The following post details the Global Goulets’ journey from January 1 – 6:
We wasted no time to start our new year. Well, actually, maybe we got our first day started off a bit sluggishly. With a slow wakeup and an even slower pack up of our car, followed by a detour on our way out of Baños at the uninspiring Swing at the End of the World, we didn’t hit open pavement until after 3pm.
Five full grown men packed tight into Velita at once was by all means maximum capacity. Tobias and Jeremy demanded their fare share of space in the back, relegating Eric to one-butt-cheek-on-the-seat status. Our slow departure from Baños had a bevy of ill-timed side effects. Besides practically wasting the entire day, it further resulted in pushing our arrival to our next destination well passed dark. Driving beyond sunset meant not only would we be breaking our commonly unobserved rule to never drive after dark, but we were violating Tobias’ own faithful adherence to Shabbat. Sorry, Tobias.
The bumpy road to the Secret Garden Hostel was hostile, no doubt. Yet, our weariness was warmly greeted with a steaming plate of lasagna and extreme comfort. This lodge was more than your typical traveler’s guesthouse; it was, admittedly, worthy of a common vacationer’s standards. Still, the price was right. We reasoned that the toll we’d paid in the days leading up, plus what ruggedness lay ahead permitted our pockets to dole out the all-inclusive costs.
A searing pain in Alex’s throat rudely interrupted our respite. A free visit to the local hospital diagnosed said agony with a wicked strep throat, but all was cured with a nice shot in the butt and a properly prescribed round of antibiotics.
Tobias stole the show at the lodge’s evening hangout with some mandolin melodies, supplying his contagious bluegrass style, which induced a sing-along all around. Positive vibes led to a playful sendoff to Jeremy, who was set to board a flight to London sometime in the middle of the night. We fell asleep in the fresh mountain atmosphere, cuddled tightly by our sleeping bags under the stars.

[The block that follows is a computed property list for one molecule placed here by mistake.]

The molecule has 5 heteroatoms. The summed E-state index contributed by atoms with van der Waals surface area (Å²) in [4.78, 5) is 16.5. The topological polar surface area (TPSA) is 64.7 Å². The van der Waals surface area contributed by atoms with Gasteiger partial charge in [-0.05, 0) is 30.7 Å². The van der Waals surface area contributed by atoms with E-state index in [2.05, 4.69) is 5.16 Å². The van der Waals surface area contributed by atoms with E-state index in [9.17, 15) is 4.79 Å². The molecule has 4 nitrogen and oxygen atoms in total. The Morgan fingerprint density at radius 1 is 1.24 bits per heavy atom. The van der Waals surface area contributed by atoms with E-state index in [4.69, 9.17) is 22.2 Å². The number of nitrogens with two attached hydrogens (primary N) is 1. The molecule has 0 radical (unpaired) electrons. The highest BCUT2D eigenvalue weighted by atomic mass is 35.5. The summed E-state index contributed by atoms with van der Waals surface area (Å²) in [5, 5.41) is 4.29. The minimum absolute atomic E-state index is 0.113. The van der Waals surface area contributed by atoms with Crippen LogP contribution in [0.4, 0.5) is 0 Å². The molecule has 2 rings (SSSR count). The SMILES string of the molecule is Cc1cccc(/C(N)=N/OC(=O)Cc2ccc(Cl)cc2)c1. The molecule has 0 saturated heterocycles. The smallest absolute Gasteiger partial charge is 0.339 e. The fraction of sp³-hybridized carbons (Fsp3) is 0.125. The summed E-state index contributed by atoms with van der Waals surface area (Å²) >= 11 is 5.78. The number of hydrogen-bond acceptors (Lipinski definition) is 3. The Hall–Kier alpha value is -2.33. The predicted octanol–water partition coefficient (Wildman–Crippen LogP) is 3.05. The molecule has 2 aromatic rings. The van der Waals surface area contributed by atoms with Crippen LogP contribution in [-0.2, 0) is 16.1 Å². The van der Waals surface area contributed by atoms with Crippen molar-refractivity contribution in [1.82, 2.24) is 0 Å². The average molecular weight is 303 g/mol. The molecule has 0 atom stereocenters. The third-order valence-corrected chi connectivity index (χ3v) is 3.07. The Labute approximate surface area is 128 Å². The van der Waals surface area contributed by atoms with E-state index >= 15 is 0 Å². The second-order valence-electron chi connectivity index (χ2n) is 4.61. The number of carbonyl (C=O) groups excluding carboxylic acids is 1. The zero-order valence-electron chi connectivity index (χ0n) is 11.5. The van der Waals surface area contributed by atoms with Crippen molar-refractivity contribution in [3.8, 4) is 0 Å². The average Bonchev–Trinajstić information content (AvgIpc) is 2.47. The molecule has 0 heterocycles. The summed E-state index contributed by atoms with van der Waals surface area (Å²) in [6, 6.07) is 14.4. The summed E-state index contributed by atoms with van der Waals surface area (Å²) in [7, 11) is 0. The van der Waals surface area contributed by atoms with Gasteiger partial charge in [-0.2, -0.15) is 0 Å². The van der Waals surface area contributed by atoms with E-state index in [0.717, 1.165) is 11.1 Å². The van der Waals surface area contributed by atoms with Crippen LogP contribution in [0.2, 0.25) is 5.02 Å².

We managed one ambitious activity during our stay near Cotopaxi National Park. Inspired by the rare unobstructed view of the idyllic Volcan Cotopaxi, we summoned our energy for a hike whereby we’d supposedly earn a 360-degree view of the entire area. Our friends Dave and Rachael in tow, who had followed along on our trail from Quito to Baños to present, we took on a relatively strenuous trek to a nearby peak. We brushed off the day’s difficulty, invoking an unfair comparison to our months-old journey up Acatenango in Guatemala.
It’s always a pleasure to make new friends on our travels, even if they originate not far from our own homes. Dave and Rachael were not your run-of-the-mill 9-to-5 office drones. They appreciate adventure-based escapes, an alternative to what is typically envisioned by American vacationers. So, when we bid them farewell, we knew we’d catch them again down the road someday. Collecting new friends and acquaintances is intrinsic to our intentions on the road and they don’t all have to be locals; sometimes the best way to meet like-minded fellow-countrymen is half a world away.
We retained Tobias for the next stretch of our Ecuadorian escapades. Deeper into the mountains we ventured, ditching our stuff in the basement of a hostel at a neighboring city. We were to take on the highly appraised Quilotoa trail, a hiking path linked together by indigenous villages and decorated by one of Mother Nature’s greatest organic murals.
Before we got our hiking shoes ready (read: sneakers), we made a pit-stop at the one-of-a-kind animal market at a nearby village. We were certainly the only tourists in the neighborhood. At first, it was fascinating; men and women walking pigs, cows, sheep, goats, horses and llamas to an open square, where deals were made quickly and all in cash. Then, it became depressing; we saw a baby piglet purchased away from its litter, squealing goodbye to his brothers and sisters. On our way out, we saw a sheep’s neck sliced open and blood running like a faucet from it’s mangled body. We tried to keep an open mind. As sad as we were for the animals, this was the way of life for the villagers in attendance.
On paper, it all seemed so pleasant: three days and two nights in this carefree environment. What could be the downside?